The Alaska Permanent Fund wasn’t physically present, but it shared the stage with Alaska’s two leading candidates for governor in their final debate for the general election.
Mark Begich and Mike Dunleavy used the hourlong event hosted by KTVA-TV to share their opinions on crime and on the fund. The candidates’ plans for the fund differ sharply and are some of the biggest differences between the two.
“Alaska is at a turning point, a crossroads,” Dunleavy said.
In the debate, he said he would seek to restore the traditional formula for distributing the Permanent Fund Dividend and would retroactively compensate Alaskans for prior cuts. Incumbent Gov. Bill Walker vetoed half the 2016 Permanent Fund Dividend, and the Alaska Legislature cut it in 2017 and 2018.
Dunleavy said Thursday night that he will pay Alaskans that money using approximately $6 billion from the Permanent Fund’s earnings reserve. While most of the $64 billion fund is constitutionally protected and cannot be spent without a vote of the people, $17 billion of its total is in the earnings reserve account, an unprotected portion that can be spent with a majority vote in the Legislature.
Dunleavy proposes taking $6 billion from that unprotected earnings reserve and giving it to Alaskans.
“I believe with $19 billion in the earnings reserve, we can pay out a full dividend,” Dunleavy said, slightly misstating the amount of the earnings reserve.
“What I hear here is a gimmick and a slogan,” Begich said.
“It’s not a gimmick,” Dunleavy responded.
The Dunleavy approach to the dividend has some side effects, Begich said.
“Under Mike’s plan, he has no inflation proofing which means long-term problems for the sustainability of the plan,” the Democratic candidate said.
The Permanent Fund’s board of trustees members have repeatedly emphasized the need for stability and a “rules-based approach” when it comes to spending from the Permanent Fund. The Alaska Legislature approved such an approach earlier this year, after Dunleavy’s resignation from the Alaska Senate.
Begich has emphasized his support for a constitutional amendment that would require the state to pay a dividend, but at a lower amount than proposed by Dunleavy. Begich’s plan envisions splitting the Permanent Fund’s investment earnings, with a portion going to dividends, a portion going to education spending, and a portion proofing the fund against inflation.
The plans of both men would require the support of the Alaska Legislature. Begich’s proposal would require voter approval as well, because any constitutional amendment must be approved by voters before becoming effective.
Dunleavy has said he supports a voter referendum on the use of the Permanent Fund for anything other than the dividend.
The first third of the debate focused on what each candidate will do to arrest Alaska’s ongoing crime wave.
Dunleavy said he intends “to budget specifically for public safety,” by keeping courthouses open all day on Fridays (they currently close at noon to save money), fill vacant positions in the Alaska State Troopers and among prosecutors, and have “the right number” of correctional officers.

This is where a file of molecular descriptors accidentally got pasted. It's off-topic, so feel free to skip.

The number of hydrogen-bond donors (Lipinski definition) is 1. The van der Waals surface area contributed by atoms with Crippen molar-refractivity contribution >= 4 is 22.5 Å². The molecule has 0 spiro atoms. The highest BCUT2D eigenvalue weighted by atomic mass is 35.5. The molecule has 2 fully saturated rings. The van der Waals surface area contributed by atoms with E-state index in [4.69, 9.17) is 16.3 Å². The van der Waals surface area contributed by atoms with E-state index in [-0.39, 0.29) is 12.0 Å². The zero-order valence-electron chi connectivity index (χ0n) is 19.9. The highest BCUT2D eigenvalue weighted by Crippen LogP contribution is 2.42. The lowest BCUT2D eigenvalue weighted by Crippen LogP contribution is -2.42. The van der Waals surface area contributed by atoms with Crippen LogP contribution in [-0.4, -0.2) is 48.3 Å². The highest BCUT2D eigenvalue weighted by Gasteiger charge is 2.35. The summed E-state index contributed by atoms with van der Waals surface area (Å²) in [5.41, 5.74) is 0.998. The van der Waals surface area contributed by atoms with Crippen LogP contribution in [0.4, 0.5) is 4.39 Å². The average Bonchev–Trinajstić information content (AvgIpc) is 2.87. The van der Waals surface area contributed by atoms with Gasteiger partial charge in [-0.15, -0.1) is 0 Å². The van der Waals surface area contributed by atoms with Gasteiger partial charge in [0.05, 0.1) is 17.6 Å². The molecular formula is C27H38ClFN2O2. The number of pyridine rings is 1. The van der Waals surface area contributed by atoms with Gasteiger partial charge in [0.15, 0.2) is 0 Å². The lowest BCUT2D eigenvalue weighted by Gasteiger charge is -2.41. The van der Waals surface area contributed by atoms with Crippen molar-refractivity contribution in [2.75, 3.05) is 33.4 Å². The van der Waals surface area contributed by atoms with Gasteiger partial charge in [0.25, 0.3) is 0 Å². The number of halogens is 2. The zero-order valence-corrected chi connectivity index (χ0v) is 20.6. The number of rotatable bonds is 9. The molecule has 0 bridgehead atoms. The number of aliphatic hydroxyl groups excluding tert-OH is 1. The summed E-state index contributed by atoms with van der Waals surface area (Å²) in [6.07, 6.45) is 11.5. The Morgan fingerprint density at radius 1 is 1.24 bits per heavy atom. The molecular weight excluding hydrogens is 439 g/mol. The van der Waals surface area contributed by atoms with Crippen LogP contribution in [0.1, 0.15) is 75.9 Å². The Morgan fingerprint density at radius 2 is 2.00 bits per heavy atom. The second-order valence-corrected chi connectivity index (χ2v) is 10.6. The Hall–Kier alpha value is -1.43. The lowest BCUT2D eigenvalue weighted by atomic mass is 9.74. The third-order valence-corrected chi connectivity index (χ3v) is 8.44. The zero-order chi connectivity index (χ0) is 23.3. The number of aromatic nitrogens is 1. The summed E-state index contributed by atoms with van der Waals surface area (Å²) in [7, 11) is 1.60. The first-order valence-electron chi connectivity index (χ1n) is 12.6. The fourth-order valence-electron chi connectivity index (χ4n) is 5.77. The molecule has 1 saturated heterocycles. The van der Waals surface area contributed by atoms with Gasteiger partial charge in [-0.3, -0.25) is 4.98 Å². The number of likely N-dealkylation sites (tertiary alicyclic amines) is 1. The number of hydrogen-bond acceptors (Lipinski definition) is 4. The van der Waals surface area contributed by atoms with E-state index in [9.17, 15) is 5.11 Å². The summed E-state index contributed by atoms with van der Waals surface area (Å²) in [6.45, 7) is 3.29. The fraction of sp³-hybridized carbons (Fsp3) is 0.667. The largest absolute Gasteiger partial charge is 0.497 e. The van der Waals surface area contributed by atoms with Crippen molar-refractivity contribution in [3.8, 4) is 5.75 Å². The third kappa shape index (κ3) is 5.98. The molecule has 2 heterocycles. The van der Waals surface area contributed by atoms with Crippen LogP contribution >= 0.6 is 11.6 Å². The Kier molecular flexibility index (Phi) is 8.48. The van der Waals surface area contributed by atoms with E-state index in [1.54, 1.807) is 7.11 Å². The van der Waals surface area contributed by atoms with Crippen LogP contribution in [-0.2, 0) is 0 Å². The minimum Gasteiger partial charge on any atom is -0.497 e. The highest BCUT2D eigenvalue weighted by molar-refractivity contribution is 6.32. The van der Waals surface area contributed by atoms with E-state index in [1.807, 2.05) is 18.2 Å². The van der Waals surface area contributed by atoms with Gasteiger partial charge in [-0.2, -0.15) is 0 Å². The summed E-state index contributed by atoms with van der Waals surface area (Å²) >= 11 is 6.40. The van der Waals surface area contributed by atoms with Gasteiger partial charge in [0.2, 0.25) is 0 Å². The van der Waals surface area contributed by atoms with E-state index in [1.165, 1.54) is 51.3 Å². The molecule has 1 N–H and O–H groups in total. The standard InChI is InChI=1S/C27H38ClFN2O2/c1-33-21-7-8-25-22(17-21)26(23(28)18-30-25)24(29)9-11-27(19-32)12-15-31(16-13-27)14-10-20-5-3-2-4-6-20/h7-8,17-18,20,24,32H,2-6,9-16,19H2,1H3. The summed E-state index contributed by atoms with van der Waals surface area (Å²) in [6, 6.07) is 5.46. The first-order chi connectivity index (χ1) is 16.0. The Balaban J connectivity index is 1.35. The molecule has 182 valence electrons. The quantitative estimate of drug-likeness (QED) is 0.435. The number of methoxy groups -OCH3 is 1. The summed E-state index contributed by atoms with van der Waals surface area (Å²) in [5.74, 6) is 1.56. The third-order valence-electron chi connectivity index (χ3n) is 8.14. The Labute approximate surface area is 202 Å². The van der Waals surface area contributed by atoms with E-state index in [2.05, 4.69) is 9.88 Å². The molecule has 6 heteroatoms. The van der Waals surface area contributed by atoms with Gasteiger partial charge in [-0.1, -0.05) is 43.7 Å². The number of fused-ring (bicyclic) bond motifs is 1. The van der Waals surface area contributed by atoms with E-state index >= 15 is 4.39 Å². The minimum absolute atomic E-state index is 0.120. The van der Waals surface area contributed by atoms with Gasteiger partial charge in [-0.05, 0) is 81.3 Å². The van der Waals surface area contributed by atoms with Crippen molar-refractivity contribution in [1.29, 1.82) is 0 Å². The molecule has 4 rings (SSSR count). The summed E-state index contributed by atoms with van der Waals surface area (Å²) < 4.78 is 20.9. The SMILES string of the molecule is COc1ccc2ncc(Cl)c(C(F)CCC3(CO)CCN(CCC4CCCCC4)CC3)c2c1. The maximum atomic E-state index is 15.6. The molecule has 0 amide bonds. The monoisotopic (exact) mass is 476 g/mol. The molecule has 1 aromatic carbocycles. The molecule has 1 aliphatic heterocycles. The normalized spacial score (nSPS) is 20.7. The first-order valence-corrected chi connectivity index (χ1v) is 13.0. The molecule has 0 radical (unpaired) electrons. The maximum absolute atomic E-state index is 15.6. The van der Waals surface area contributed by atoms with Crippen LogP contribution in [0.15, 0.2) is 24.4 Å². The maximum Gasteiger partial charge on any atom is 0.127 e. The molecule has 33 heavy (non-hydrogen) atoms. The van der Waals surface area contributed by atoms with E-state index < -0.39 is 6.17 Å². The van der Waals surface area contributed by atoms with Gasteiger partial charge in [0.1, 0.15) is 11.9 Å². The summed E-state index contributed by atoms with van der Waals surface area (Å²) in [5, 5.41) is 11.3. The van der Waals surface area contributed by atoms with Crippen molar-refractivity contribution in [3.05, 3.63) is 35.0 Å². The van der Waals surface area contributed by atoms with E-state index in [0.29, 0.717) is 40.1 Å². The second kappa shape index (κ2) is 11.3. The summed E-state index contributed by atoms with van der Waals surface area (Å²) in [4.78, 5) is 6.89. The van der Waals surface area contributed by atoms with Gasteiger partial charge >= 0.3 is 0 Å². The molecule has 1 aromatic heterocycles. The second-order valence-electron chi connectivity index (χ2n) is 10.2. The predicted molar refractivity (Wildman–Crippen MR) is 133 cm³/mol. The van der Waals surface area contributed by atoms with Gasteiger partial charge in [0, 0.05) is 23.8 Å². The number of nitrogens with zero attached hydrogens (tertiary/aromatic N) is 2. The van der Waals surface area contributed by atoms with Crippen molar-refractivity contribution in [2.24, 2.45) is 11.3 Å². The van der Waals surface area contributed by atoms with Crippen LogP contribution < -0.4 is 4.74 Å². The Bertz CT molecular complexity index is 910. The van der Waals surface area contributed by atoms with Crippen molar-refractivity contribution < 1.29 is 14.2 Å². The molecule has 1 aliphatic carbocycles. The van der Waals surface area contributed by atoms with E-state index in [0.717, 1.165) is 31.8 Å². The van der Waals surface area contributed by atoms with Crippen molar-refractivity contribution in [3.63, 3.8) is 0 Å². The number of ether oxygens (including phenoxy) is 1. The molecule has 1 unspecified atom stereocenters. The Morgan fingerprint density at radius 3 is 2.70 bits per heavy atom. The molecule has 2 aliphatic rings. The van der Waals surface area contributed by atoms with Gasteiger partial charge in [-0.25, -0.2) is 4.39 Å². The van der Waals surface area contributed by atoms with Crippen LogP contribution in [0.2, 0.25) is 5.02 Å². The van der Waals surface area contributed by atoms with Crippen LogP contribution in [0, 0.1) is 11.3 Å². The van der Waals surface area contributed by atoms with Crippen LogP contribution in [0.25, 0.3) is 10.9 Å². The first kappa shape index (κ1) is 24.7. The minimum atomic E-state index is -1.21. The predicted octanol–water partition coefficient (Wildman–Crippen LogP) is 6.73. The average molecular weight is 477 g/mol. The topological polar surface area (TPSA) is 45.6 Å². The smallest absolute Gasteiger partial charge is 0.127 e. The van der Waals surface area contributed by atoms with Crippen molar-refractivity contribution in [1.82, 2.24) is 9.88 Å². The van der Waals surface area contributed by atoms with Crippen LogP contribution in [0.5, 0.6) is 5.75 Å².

Begich offered a similar approach, then poked at Dunleavy, saying the former state senator voted in favor of cuts to public safety positions that he now proposes to reverse.
Dunleavy responded that he offered an amendment to shift $50 million from the trans-Alaska natural gas pipeline project to pay for public safety positions and education, but the idea was rejected by the House of Representatives.
Fisheries and Ballot Measure 1
Toward the end of the debate, Begich used an opportunity to question Dunleavy about his lack of support for Ballot Measure 1. If the Republican doesn’t support that measure to bolster Alaska’s fisheries, what does he intend to do to combat fisheries declining because of warming, acidifying ocean waters?
There’s little the state can do on its own, Dunleavy said.
“Alaska is not a smokestack industry state. We contribute very little to the pollution that some attribute to global warming,” he said.
He added that he would have the state work with the federal government and National Oceanic and Atmospheric Administration to investigate what can be done in the high seas, particularly with regard to stopping the interception of Alaska fish by foreign vessels.
Dunleavy asked Begich why he supports Ballot Measure 1, given that it likely will have some impacts on the ability of Alaska’s mining, drilling, logging and construction industries to do their work.
“The last thing we need is more regulations that’s going to kill jobs and investment,” Dunleavy said.
“I’m as pro-development as possible,” Begich said, adding that he supports the measure because it gives communities the ability to comment on projects that affect waters near them.
“This should have been dealt with in the Legislature. It wasn’t,” Begich said.
He said he also believes that if the measure passes, he is the best person to write the regulations to enforce it in a way that balances the requests of supporters and the needs of industry.
Libertarian candidate Billy Toien did not participate in the debate.
Begich is scheduled to appear in Juneau on Friday, with a meet-and-greet appearance expected at the Sacred Grounds Café at noon. Dunleavy is scheduled to appear at a rally in Wasilla on Friday, followed by an event in Fairbanks on Saturday and another rally in Anchorage on Sunday.
• Contact reporter James Brooks at firstname.lastname@example.org or 523-2258.